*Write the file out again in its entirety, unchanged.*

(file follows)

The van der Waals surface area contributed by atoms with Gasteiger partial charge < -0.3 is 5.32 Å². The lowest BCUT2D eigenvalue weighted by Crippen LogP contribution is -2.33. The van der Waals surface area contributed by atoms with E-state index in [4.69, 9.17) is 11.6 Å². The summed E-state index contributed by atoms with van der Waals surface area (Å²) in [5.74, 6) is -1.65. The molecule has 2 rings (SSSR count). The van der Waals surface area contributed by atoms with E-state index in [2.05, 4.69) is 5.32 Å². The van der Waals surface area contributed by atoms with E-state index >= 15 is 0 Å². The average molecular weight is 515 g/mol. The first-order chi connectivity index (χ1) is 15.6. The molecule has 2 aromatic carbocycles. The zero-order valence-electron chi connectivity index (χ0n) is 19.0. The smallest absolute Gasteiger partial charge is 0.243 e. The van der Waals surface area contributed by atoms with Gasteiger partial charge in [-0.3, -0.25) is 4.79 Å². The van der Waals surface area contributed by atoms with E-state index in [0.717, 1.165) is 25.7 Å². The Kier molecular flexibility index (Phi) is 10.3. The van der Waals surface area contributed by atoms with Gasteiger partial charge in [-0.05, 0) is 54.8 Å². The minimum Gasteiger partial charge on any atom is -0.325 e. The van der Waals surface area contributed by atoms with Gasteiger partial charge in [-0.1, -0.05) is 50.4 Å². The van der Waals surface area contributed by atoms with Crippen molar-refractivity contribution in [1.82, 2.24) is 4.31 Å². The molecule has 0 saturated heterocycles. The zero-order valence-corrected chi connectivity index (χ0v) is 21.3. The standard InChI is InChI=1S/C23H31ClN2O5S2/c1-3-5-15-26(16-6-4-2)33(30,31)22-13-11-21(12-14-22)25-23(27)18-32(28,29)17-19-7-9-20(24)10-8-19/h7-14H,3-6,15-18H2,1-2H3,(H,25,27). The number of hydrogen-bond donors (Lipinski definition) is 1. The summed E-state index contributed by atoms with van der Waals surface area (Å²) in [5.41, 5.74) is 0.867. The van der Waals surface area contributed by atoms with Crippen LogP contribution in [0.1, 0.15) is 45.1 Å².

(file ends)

The van der Waals surface area contributed by atoms with Gasteiger partial charge < -0.3 is 5.32 Å². The lowest BCUT2D eigenvalue weighted by Crippen LogP contribution is -2.33. The van der Waals surface area contributed by atoms with E-state index in [4.69, 9.17) is 11.6 Å². The summed E-state index contributed by atoms with van der Waals surface area (Å²) in [5.74, 6) is -1.65. The molecule has 2 rings (SSSR count). The van der Waals surface area contributed by atoms with E-state index in [2.05, 4.69) is 5.32 Å². The van der Waals surface area contributed by atoms with E-state index >= 15 is 0 Å². The average molecular weight is 515 g/mol. The first-order chi connectivity index (χ1) is 15.6. The molecule has 2 aromatic carbocycles. The zero-order valence-electron chi connectivity index (χ0n) is 19.0. The smallest absolute Gasteiger partial charge is 0.243 e. The van der Waals surface area contributed by atoms with Gasteiger partial charge in [-0.3, -0.25) is 4.79 Å². The van der Waals surface area contributed by atoms with E-state index in [0.717, 1.165) is 25.7 Å². The Kier molecular flexibility index (Phi) is 10.3. The van der Waals surface area contributed by atoms with Gasteiger partial charge in [-0.05, 0) is 54.8 Å². The minimum Gasteiger partial charge on any atom is -0.325 e. The van der Waals surface area contributed by atoms with Gasteiger partial charge in [-0.1, -0.05) is 50.4 Å². The van der Waals surface area contributed by atoms with Crippen molar-refractivity contribution in [1.82, 2.24) is 4.31 Å². The molecule has 0 saturated heterocycles. The zero-order valence-corrected chi connectivity index (χ0v) is 21.3. The standard InChI is InChI=1S/C23H31ClN2O5S2/c1-3-5-15-26(16-6-4-2)33(30,31)22-13-11-21(12-14-22)25-23(27)18-32(28,29)17-19-7-9-20(24)10-8-19/h7-14H,3-6,15-18H2,1-2H3,(H,25,27). The number of hydrogen-bond donors (Lipinski definition) is 1. The summed E-state index contributed by atoms with van der Waals surface area (Å²) in [5.41, 5.74) is 0.867. The van der Waals surface area contributed by atoms with Crippen LogP contribution in [0.1, 0.15) is 45.1 Å².